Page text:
The opinion of the court was delivered by: David O. Carter United States District Judge
ORDER DENYING DEFENDANTS' MOTION TO UNSEAL GRAND JURY RECORDS AND TRANSCRIPTS
Before the Court is Defendant William J. Ferry's ("Ferry" or "Defendant") Motion to Unseal and Disclosure of Grand Jury Records and Transcripts. After considering the moving, opposing and replying papers, as well as the parties' oral argument, and for the reasons that follow, the Court hereby DENIES Defendant's Motion.
Defendant Ferry has been charged with conspiracy; aiding and abetting mail fraud; and aiding and abetting wire fraud in conjunction with a high yield investment program. Defendants have brought a motion to unseal the grand jury records and transcripts for Defendant Ferry. The United States has made the records requested by Defendants available to the Court for in camera review in deciding this motion. The Court has reviewed these documents.
Generally grand jury proceedings are secret, including testimony that is supplied to grand jurors. However, several exceptions to that rule exist. Defendants bring their motion under the exception set forth in FEDERAL RULE OF CRIMINAL PROCEDURE 6(e)(3)(E)(ii) ("Rule 6(e)").
Rule 6(e) states in relevant part:
The court may authorize disclosure--at a time, in a manner, and subject to any other conditions that it directs--of a grand-jury matter: (ii) at the request of a defendant who shows that a ground may exist to dismiss the indictment because of a matter that occurred before the grand jury.
Under Pittsburgh Plate Glass Co. v. U.S., 360 U.S. 395 (1959), in order to warrant disclosure under this section, Defendants must demonstrate that a particularized need for disclosure of the grand jury materials exists that outweighs the policy of secrecy of grand jury proceedings.
Defendants argue they have met the standard set forth in Pittsburgh Glass because the testimony of witness Walter Norton demonstrates that a ground may exist for a dismissal of the indictment. Defendants argue that Ferry's indictment was first presented to a grand jury with the testimony of both Agent Norm Embry and witness Walter Norton, and the jury did not return a true bill. They argue that Ferry's indictment was then again presented to a new grand jury using only Norm Embry without the testimony of Walter Norton, and the jury then did return a true bill. The defense argues that these inconsistent presentations to the grand jury are the basis for an allegation of misconduct that could lead to a dismissal of the indictment.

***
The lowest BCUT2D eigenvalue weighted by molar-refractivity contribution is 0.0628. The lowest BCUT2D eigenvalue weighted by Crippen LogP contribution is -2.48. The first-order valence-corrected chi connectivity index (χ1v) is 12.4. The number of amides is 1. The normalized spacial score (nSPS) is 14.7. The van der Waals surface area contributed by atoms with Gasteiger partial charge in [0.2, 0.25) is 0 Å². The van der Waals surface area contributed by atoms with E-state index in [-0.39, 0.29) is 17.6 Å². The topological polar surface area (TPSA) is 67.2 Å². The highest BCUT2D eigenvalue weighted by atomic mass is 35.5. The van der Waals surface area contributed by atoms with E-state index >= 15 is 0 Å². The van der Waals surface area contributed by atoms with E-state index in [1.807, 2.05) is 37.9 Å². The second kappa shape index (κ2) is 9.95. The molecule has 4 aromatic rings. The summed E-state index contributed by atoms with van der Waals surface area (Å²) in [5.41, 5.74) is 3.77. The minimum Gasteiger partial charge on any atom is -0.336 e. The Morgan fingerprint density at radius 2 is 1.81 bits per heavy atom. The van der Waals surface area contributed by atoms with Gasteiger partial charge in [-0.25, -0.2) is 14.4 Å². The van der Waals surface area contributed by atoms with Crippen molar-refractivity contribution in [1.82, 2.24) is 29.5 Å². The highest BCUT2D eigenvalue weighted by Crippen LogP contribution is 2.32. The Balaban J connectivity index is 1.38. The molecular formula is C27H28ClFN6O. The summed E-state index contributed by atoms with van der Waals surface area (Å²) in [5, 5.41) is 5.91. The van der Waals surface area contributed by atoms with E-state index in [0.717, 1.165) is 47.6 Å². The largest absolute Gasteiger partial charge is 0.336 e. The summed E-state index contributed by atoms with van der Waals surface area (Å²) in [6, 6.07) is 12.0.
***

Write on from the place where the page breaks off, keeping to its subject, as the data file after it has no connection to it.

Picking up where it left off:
The documents that the Court has reviewed in camera confirm the government's position that the indictment was only presented to a grand jury once in 2008, at which point the grand jury returned a true bill. The Court notes that the decision to offer Mr. Norton's testimony outside of the context of an indictment was made before, not after, his testimony. Therefore, the Court cannot infer that the testimony of Mr. Norton--which was presented before the 2007 grand jury but not in the context of an indictment presentation--can form the basis for allegations of prosecutorial misconduct that would justify disclosure. Defendants have not met the required showing under Pittsburgh Glass Company.
Defendants alternatively argue that the government had an obligation to disclose Mr. Norton's testimony to the 2008 grand jury that returned the true bill because it is exculpatory evidence. Defendants claim that the government is required to present all exculpatory evidence to grand juries under the Department of Justice's policy that "when a prosecutor conducting a grand jury inquiry is personally aware of substantial evidence that directly negates the guilt of a subject of the investigation, the prosecutor must present or otherwise disclose such evidence to the grand jury." Reply at 3. Even assuming the legal validity of this argument, the Court has reviewed Mr. Norton's testimony and finds that the testimony is not exculpatory. Therefore, this theory also fall short of the showing required under Pittsburgh Glass Company.
Finally, Defendants argue that the grand jury testimony of Agent Embry should be disclosed because his involvement in the case is no longer secret. Reply at 2. Rule 6(e) provides for disclosure "only where a ground may exist to dismiss the indictment because of a matter that occurred before the grand jury." Defendants' argument does not fit into the rubric of Rule 6(e)(3)(E)(ii) nor any of the other Rule 6(e)(3)(E) exceptions. Moreover, Defendant fails to offer a persuasive reason why ...